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Judas Iscariot Replaced by Matthias

   All that is known of Matthias is that he was in constant attendance upon Christ Jesus almost from the beginning of His Ministry. He is said to have been one of the seventy disciples sent forth by the Master. He and Barnabas were evidently the most highly advanced of the seventy, as they were the two recommended to take Judas' place. The choice eventually fell upon Matthias.

   Eligibility for elevation to the rank of discipleship was determined, Peter states in Acts 1:22, according as one had taken the Initiations taught by John the Baptist, had followed the three years' work given by the Christ and had finally been accounted worthy to be among the Elect who participated in the Resurrection Rites.

   An apocryphal gospel written under the name of Matthias is quoted by Clement of Alexandria in his Traditions. He is said to have met martyrdom circa 61-54 A. D. in Cappadocia. Since so little is known of Matthias, the following legend about him is of interest as at least suggesting the course of his life and work.

   When the Disciples were allotted the countries in which they were to work, it fell to Matthias to go to the land of the man eaters. Every stranger who entered this country was laid hold of and his eyes put out, after which he was made to drink a drug prepared by sorcery whereby the heart was altered and the mind deranged.

   Such was the cruel treatment accorded to Matthias when he came to this people. However, the magical drug had no effect upon him and as he prayed his sight was restored. Jesus then appeared to him in prison and said: "Be of good courage, Matthias, for I shall deliver thee from all danger. Remain here twenty-seven days for the edification of all souls, and after that I shall send Andrew to lead thee forth from prison, and all who hear thee shall be saved." Then Matthias began to sing and to instruct other prisoners in the Mysteries of Christ.

   When the twenty-seven days were fulfilled since Matthias was imprisoned, Jesus appeared in the country where Andrew was teaching and bade him take his disciples and go to the rescue of Matthias. The boat in which Andrew and his disciples sailed, the Angels who were their companions, the Master who was their pilot, and the visions of Paradise granted them, are in part descriptive of the experiences of Invisible Helpers upon the inner planes, in part a lesson on the Divine Immanence.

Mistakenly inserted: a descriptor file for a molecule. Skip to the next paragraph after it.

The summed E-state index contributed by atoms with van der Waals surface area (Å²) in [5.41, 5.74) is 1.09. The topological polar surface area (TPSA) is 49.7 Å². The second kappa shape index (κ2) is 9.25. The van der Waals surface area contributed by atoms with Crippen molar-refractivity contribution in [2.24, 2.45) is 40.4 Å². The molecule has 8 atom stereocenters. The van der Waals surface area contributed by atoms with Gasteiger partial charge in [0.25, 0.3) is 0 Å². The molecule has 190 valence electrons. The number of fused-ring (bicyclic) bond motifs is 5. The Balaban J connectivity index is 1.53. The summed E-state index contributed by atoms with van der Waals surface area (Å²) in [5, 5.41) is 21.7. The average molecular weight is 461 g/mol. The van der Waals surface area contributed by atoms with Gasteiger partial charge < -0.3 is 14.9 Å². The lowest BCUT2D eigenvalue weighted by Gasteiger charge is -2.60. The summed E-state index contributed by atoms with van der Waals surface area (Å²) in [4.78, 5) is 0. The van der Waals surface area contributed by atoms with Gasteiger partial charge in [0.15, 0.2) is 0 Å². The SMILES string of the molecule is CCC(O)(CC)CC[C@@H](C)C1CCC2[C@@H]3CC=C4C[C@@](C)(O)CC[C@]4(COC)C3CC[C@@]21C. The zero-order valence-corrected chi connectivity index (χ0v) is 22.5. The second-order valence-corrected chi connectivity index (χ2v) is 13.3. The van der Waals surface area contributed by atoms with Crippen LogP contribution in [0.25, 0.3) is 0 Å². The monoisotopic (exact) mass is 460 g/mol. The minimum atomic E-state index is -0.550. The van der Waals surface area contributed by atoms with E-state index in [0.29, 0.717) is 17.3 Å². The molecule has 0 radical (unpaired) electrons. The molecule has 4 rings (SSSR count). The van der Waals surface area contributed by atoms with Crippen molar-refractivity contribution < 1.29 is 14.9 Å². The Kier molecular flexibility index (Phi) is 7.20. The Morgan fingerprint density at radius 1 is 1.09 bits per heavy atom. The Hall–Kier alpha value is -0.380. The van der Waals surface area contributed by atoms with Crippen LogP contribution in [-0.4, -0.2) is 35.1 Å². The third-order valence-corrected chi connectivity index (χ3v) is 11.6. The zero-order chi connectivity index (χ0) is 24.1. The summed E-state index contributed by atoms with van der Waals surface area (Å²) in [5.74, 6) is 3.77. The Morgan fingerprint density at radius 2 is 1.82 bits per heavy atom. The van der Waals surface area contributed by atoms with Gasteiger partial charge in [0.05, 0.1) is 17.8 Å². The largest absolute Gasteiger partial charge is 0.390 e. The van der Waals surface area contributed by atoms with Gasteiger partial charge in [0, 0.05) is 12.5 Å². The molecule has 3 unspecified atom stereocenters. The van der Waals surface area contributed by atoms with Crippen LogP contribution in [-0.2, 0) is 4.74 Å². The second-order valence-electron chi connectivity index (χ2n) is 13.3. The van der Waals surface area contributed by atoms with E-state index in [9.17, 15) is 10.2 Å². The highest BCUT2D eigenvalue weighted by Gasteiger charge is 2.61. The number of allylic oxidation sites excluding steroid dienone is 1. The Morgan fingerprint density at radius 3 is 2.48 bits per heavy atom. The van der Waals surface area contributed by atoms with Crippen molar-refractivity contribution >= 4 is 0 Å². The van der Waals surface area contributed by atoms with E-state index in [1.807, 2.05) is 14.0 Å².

As Andrew and his disciples slept, the legend continues, the Master commanded the Angels to carry them to the city where Matthias was confined. Andrew made the sign of the cross upon the prison gates which then opened of their own accord. Entering, Andrew found Matthias singing, and they greeted one another with a holy kiss. Then as Andrew and Matthias prayed, they laid their hands upon the faces of the blind men in prison and their sight was restored and also their human reason. There were two hundred and seventy men and forty-nine women whom Andrew and Matthias released from prison on that day.

   All were rendered invisible as they left the city by the eastern gate, pausing there to partake of nourishment from a great fig tree. Andrew then commanded a great cloud to descend, to take up Matthias and the disciples of Andrew, and to set them down upon a distant mountain where Peter was teaching.

   The beautiful ministry of Invisible Helpers is thus clearly revealed in holy legend as it was known to the earliest Christians through the personal instruction of Christ's own Disciples.

   The Twelve Disciples are of varied types, for they serve as prototypes of humanity in general and indicate thereby that there is room and work for all in the Master's vineyard.

Qualities and Attributes of the Twelve Disciples

   Peter is the man of action; John, the man of prayer; Thomas, the skeptic; James, the aspiring; Nathanael, the dreamer; James, the methodical; Andrew, the humble; Philip, the commonplace; Thaddeus, the courageous; Matthew, the servant of Rome; Simon, the rebel against Rome; and Judas, the betrayer.

   Twelve is the most important number of the New Testament, for twelve is the perfect number of Deity in a cycle of expression. The new Holy City as portrayed in Revelation has twelve gates that are never closed. With the ending of the cycle of twelve a new manifestation of life begins on a higher round. Thus the incidents in the life of every Teacher who brings a cosmic message to humanity parallel the passage of the Sun through the twelve zodiacal signs.

   There always have been twelve physical and twelve spiritual powers manifesting in humanity, corresponding to twelve spiritual centers in the body, which, when awakened, are symbolized by twelve lights, or the "flowers that bloom upon the cross." These centers are to be awakened as man progresses into higher phases of development; they represent the divine consummation of God's great plan for the entire human family at the end of the present Earth Period.

  The following table correlates the Twelve Disciples with attributes of character and with the twelve signs of the Zodiac.

   The twelve cosmic principles manifesting in the universe may be correlated with the Twelve Disciples thus:

 — Corinne Heline


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